Choosing the Right Formwork

Formwork is an important part of concrete construction. It is an often temporary structure that gives concrete a desired shape when poured. Formwork is made from a variety of materials, including wood, metal, steel, and plastic.

Any concrete construction process usually begins with the installation of a formwork. Composed of panels assembled in the desired shape, the formwork forms a solid, watertight structure capable of supporting the weight of fresh concrete. Once the formwork is in place, all that is left to do is pour the concrete into it using a concrete pump and leave it to harden. Once the construction is completely dry, the formwork can be removed.

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  • Which material should you choose?

    Formwork is available in different materials: wood, steel, and plastic. Here are a few points to help you choose the best material.

    Wooden formwork

    Wood is one of the most widely used materials for formwork construction, as it offers several advantages:

    • It’s an easy-to-cut material, which makes it suitable for small, intricately shaped elements.
    • It offers many compositional possibilities.
    • Its texture makes it ideal for exposed concrete structures and complex, non-repetitive structures with varied textures.

    However, there are several things you should bear in mind:

    • The boards should be thick (27 to 40 mm) to prevent warping.
    • The wood must be lightweight and free of cracks.
    • Plywood panels are recommended for large, flat surfaces.

    The main disadvantage of wood is that its characteristics change over time. It loses porosity and the surface wears away, which can affect the color and appearance of the concrete. Wooden formwork can therefore only be reused a limited number of times.
    If you need to reuse your wooden formwork many times, choose waterproof marine plywood panels with a thickness of 16 to 19 mm. They make the formwork more durable.

    Steel formwork

    Metal formwork is the most widely used, as it can be reused many times over – 20 to 25 times more than wooden formwork. It is particularly suitable for floors and posts.

    It also offers other advantages:

    • It is sturdy and allows large concrete surfaces to be poured.
    • It can be installed and dismantled quickly.
    • It is recommended for circular or tall structures.
    • For ease of transport, some metal formworks are available in foldable versions.
    • Steel does not absorb moisture from fresh concrete, so steel formwork will not warp.
    • Steel allows the heat released by cement hydration to be dissipated, which is an advantage in hot weather.

    However, steel formwork has one drawback. In cold weather, concrete is less well protected against temperature drops. It is therefore advisable to add thermal insulation to the formwork.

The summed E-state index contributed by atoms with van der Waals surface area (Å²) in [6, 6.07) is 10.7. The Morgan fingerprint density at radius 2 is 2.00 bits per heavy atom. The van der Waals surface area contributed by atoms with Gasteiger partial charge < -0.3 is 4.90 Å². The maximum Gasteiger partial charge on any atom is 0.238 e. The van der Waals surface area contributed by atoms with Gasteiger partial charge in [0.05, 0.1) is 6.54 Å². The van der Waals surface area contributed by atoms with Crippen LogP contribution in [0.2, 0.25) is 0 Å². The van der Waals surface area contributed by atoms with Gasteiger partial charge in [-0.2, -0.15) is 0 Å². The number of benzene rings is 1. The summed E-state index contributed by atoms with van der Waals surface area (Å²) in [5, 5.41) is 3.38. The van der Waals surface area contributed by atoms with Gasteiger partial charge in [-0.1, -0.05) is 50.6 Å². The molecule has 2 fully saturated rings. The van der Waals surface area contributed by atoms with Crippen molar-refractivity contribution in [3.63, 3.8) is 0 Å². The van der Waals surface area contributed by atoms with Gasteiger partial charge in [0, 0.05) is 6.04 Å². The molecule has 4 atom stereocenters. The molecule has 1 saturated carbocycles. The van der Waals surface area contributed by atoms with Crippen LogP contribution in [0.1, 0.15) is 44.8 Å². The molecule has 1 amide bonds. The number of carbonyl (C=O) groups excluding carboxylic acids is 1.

Mixed steel and wood formwork is also available. The structure is metal (aluminum or steel) and the face is made of wooden plywood panels.

    These mixed formworks have several advantages:

    • Flexible assembly
    • They can be moved manually

    Plastic formwork

    Plastics such as PVC or polyethylene are used to manufacture the outer surface of the formwork.

    This type of formwork offers several advantages:

    • It offers superior siding quality.
    • It can be easily removed from the mold.
    • It can be used to create a variety of reliefs.
    • The plastic material can be used to create small modular formworks (0.5 to 1 square meter) that are easy to handle.
  • What type of formwork should I choose?

    Formwork can be designed on-site or prefabricated.

    On-site formwork

    These are the traditional formworks used for various constructions such as walls, floors, or pillars thanks to their great adaptability.

    Frame formwork is recommended for walls, as it protects the panel edges from mechanical stress. These formworks are strong, durable, and easy to assemble. Column formworks are designed with beams and are used in residential and industrial buildings. However, these formworks are time-consuming to install.

    Prefabricated formwork

    Prefabricated metal formwork is designed to withstand various casting pressures (> 70 kN/m², <>= 60 kN/m² and <= 50 kN/m²).

    Self-climbing formworks are hydraulic systems mainly used in the construction of high-rise buildings.

  • What are the main characteristics of a good formwork?

    Formwork design must meet several requirements:

    Rigidity: Formwork must be sufficiently rigid and stable to withstand the pressure of fresh concrete. The aim is to ensure that the concrete remains stable until it hardens. It must also be easy to dismantle to avoid damaging the concrete during demolding. The formwork material must not be deformed by high or low temperatures.

    Watertightness: It must be watertight to prevent laitance from leaking at joints, for example.

    Surface texture: Formwork must achieve the desired surface texture to meet aesthetic and functional requirements. You must also consider the number of times it will be reused when choosing the material for your formwork. Wooden formworks are subject to deterioration over time, which can affect the final appearance of the concrete.

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